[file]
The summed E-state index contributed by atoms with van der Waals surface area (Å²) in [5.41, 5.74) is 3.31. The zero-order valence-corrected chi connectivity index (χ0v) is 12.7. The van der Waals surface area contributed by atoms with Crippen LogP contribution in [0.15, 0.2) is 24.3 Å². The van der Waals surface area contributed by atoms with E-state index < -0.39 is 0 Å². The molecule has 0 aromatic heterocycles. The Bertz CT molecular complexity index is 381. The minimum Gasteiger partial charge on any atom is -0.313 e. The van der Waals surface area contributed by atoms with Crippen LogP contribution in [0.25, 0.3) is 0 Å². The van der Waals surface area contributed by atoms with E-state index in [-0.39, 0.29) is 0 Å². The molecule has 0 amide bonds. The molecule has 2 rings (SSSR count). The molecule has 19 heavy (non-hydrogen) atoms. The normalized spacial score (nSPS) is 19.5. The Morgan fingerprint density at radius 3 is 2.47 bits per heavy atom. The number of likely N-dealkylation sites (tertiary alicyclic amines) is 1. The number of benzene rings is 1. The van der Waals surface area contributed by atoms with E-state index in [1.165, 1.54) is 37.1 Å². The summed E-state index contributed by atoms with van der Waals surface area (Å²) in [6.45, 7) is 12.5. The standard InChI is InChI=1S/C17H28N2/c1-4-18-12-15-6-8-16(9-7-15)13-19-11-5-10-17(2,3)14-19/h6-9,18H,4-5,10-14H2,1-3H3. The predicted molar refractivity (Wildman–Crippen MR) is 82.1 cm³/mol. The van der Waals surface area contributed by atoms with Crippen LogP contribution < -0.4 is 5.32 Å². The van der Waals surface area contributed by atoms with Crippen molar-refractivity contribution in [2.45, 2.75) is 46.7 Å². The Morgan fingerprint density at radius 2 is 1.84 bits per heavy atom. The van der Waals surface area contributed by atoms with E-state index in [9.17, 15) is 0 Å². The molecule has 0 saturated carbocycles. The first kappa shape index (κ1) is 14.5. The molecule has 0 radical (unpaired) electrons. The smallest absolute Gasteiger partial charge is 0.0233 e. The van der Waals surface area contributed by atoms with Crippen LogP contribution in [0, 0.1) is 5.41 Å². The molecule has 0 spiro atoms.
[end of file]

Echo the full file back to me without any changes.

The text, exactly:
The summed E-state index contributed by atoms with van der Waals surface area (Å²) in [5.41, 5.74) is 3.31. The zero-order valence-corrected chi connectivity index (χ0v) is 12.7. The van der Waals surface area contributed by atoms with Crippen LogP contribution in [0.15, 0.2) is 24.3 Å². The van der Waals surface area contributed by atoms with E-state index < -0.39 is 0 Å². The molecule has 0 aromatic heterocycles. The Bertz CT molecular complexity index is 381. The minimum Gasteiger partial charge on any atom is -0.313 e. The van der Waals surface area contributed by atoms with Crippen LogP contribution in [0.25, 0.3) is 0 Å². The van der Waals surface area contributed by atoms with E-state index in [-0.39, 0.29) is 0 Å². The molecule has 0 amide bonds. The molecule has 2 rings (SSSR count). The molecule has 19 heavy (non-hydrogen) atoms. The normalized spacial score (nSPS) is 19.5. The Morgan fingerprint density at radius 3 is 2.47 bits per heavy atom. The number of likely N-dealkylation sites (tertiary alicyclic amines) is 1. The number of benzene rings is 1. The van der Waals surface area contributed by atoms with E-state index in [1.165, 1.54) is 37.1 Å². The summed E-state index contributed by atoms with van der Waals surface area (Å²) in [6.45, 7) is 12.5. The standard InChI is InChI=1S/C17H28N2/c1-4-18-12-15-6-8-16(9-7-15)13-19-11-5-10-17(2,3)14-19/h6-9,18H,4-5,10-14H2,1-3H3. The predicted molar refractivity (Wildman–Crippen MR) is 82.1 cm³/mol. The van der Waals surface area contributed by atoms with Crippen LogP contribution < -0.4 is 5.32 Å². The van der Waals surface area contributed by atoms with Crippen molar-refractivity contribution in [2.45, 2.75) is 46.7 Å². The Morgan fingerprint density at radius 2 is 1.84 bits per heavy atom. The van der Waals surface area contributed by atoms with E-state index in [9.17, 15) is 0 Å². The molecule has 0 saturated carbocycles. The first kappa shape index (κ1) is 14.5. The molecule has 0 radical (unpaired) electrons. The smallest absolute Gasteiger partial charge is 0.0233 e. The van der Waals surface area contributed by atoms with Crippen LogP contribution in [0, 0.1) is 5.41 Å². The molecule has 0 spiro atoms.